Centre College’s Greek Life recently welcomed 206 new members to its fraternities and sororities. As part of the induction, the College’s Greek Life Office, the Interfraternity Council (IFC) and the Panhellenic Council (PHC) have joined efforts to offer its annual institute titled “Greek 101,” a series of educational events designed to introduce new members to topics and dialogue relevant to the fraternity and sorority community.
An upcoming session, open to the entire College, will welcome acclaimed writer, performer, activist, musician and biologist Julia Serano to Centre to discuss “A Social Justice Activist’s Perspective on Call-Out Culture, Identity Politics and Political Correctness.” The convocation will be held on Feb. 26 at 8 p.m. in Newlin Hall. While on campus, Serano will also offer a meet and greet session sponsored by the College’s Office of Diversity and Inclusion, a discussion with members of the Lincoln Scholars Program and book conversations with Assistant Professor of Anthropology Jamie Shenton’s class.
“Greek 101 is our new member institute for the fraternities and sororities,” said Scotty Rainwater, director of Greek life and new student orientation. “Each year, IFC and PHC select special topics related to the fraternity and sorority experience. There is a particular emphasis on topics related to harm reduction. Some of the topics have included hazing prevention, mental health, alcohol and sexual misconduct.”
Rainwater said the purpose of Greek 101 is to educate the newest members about the community and experience.
“The goals of Greek 101 sessions depend on the topic,” he added. “For example, a goal of the ‘When is Enough, Enough?’ session, with Dan Faill, was to make new members think critically about their choices and how those choices impact the community. A goal of the 2018 session, with Jim Matthews, was to educate students about the risk of binge drinking. Following the program, 92 percent of the respondents of our event survey indicated an understanding of those risks.”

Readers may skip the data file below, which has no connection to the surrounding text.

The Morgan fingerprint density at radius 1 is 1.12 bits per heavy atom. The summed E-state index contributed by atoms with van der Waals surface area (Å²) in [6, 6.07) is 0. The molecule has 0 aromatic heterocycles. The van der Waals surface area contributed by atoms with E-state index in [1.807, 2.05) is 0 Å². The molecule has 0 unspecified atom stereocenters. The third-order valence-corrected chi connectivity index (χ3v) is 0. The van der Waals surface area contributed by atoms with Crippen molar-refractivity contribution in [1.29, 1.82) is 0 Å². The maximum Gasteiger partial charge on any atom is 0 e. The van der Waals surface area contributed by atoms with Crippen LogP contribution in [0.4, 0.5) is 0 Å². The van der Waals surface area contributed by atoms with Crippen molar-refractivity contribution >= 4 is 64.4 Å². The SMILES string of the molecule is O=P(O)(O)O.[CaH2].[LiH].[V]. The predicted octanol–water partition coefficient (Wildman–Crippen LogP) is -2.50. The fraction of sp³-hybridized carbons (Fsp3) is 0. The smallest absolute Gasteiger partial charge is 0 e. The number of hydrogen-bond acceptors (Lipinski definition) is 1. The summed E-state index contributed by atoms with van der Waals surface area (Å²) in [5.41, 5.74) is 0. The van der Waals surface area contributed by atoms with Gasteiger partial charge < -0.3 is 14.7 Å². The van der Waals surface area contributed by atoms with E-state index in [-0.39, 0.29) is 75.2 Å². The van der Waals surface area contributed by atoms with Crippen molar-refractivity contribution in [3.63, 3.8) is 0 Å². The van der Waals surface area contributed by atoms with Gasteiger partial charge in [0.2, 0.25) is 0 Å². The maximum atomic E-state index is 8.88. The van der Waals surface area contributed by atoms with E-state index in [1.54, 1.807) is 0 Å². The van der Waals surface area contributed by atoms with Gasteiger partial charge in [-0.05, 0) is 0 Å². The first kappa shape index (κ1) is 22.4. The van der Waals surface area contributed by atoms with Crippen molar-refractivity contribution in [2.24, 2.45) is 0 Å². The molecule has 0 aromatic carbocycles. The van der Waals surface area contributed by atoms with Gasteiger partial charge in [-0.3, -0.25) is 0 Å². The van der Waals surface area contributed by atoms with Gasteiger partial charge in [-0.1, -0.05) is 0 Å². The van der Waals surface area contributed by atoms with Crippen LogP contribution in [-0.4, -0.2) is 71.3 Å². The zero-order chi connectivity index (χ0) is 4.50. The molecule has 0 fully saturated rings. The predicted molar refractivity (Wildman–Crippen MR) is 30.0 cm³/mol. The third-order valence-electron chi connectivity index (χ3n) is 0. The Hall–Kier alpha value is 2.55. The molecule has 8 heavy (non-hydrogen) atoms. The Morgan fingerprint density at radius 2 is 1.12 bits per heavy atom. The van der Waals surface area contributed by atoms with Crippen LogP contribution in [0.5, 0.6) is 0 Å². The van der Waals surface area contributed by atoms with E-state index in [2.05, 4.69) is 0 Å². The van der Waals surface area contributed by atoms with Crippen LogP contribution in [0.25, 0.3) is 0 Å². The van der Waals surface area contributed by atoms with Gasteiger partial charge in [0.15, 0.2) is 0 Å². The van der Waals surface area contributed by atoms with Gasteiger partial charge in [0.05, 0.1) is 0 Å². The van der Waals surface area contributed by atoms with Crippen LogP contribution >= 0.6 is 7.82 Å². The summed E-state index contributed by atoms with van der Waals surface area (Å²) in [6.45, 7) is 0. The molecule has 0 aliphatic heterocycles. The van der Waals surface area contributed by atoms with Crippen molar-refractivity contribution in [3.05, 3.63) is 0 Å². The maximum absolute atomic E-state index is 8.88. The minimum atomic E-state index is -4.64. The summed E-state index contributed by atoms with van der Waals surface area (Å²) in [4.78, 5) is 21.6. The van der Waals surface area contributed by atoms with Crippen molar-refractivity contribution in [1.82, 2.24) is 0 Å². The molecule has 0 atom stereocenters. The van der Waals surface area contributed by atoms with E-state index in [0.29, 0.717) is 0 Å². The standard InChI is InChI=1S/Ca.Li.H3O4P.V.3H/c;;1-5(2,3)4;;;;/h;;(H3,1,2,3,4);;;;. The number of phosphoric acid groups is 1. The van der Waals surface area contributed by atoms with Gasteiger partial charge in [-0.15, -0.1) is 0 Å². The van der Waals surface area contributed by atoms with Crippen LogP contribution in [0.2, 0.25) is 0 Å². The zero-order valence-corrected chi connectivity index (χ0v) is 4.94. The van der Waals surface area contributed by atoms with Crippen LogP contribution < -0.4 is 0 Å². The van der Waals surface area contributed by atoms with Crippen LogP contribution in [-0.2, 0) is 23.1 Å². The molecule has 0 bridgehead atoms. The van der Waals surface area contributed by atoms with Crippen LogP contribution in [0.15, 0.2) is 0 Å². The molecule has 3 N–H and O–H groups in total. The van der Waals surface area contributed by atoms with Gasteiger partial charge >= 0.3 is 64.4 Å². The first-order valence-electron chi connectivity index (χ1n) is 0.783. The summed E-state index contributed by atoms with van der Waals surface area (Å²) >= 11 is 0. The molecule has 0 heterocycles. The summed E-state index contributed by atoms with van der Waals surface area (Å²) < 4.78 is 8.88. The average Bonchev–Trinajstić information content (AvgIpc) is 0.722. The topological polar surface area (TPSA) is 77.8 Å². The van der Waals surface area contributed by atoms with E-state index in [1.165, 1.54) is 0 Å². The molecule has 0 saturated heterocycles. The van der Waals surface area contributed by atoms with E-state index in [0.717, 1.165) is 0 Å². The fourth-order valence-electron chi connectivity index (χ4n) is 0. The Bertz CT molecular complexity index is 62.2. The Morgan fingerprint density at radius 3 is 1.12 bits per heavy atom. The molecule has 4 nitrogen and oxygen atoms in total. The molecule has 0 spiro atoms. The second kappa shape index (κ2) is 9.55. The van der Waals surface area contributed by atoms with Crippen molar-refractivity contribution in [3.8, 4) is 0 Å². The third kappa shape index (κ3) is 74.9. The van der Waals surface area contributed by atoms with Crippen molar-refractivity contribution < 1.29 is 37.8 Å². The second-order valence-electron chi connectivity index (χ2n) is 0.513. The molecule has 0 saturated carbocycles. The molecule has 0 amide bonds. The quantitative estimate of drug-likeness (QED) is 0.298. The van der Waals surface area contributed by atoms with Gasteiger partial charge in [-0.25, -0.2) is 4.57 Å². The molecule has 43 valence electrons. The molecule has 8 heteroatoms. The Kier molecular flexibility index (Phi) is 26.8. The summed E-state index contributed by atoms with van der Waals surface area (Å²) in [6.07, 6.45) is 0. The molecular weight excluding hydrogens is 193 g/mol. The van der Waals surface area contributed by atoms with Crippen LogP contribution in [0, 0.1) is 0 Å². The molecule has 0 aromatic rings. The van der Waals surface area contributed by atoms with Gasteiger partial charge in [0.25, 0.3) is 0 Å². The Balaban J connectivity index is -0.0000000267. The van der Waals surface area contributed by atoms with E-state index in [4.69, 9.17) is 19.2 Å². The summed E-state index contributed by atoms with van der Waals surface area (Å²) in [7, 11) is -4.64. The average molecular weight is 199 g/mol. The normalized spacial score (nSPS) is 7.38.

Jacquelyn Engel ’19, executive vice president of the PHC, said that this year’s sessions will introduce new topics and formats to the Greek 101 schedule.
“In previous years, the sessions have been the same topics and have usually been just hour-long lectures. This year the topics are all new, and this is the first time, I believe, that Greek 101 has a training session. We have implemented a sexual assault awareness and prevention training as one of the requirements. We have designed this training to be geared more toward prevention, since there has already been a great amount of sexual assault awareness on campus.”
This particular training was designed, and will be taught, by Sexual Assault Prevention & Education Specialist Sarah Cramer of the Title IX Office.
“This training will, hopefully, encourage by-stander intervention amongst students, because it is more applicable to the culture at Centre and the social dynamics at play on campus, which helps to relate to students in telling them how to intervene,” Engel continued. “Additionally, we have added a session that is focused on diversity, in hopes that this will initiate a movement to be more inclusive and welcoming in our Greek community.”
While the individual goals of the session vary by topic, Rainwater said the overall goal of Greek 101 is to create a safe, well-informed fraternity and sorority community.
“Each year, we welcome new members into our chapters, and those individuals represent the future of our community,” he concluded. “It is important that we have these sessions so that we begin their fraternity and sorority experience with clear expectations.”
The final session, titled “It’s On Us: Alcohol, Bystander Intervention, and Consent,” will be held on March 4.
by Kerry Steinhofer
February 26, 2018
Pictured above: Sorority and fraternity members mingle at Centre’s annual Carnival event while enjoying Kentucky’s signature soft drink, Ale-8-One (colloquially pronounced “A late one”).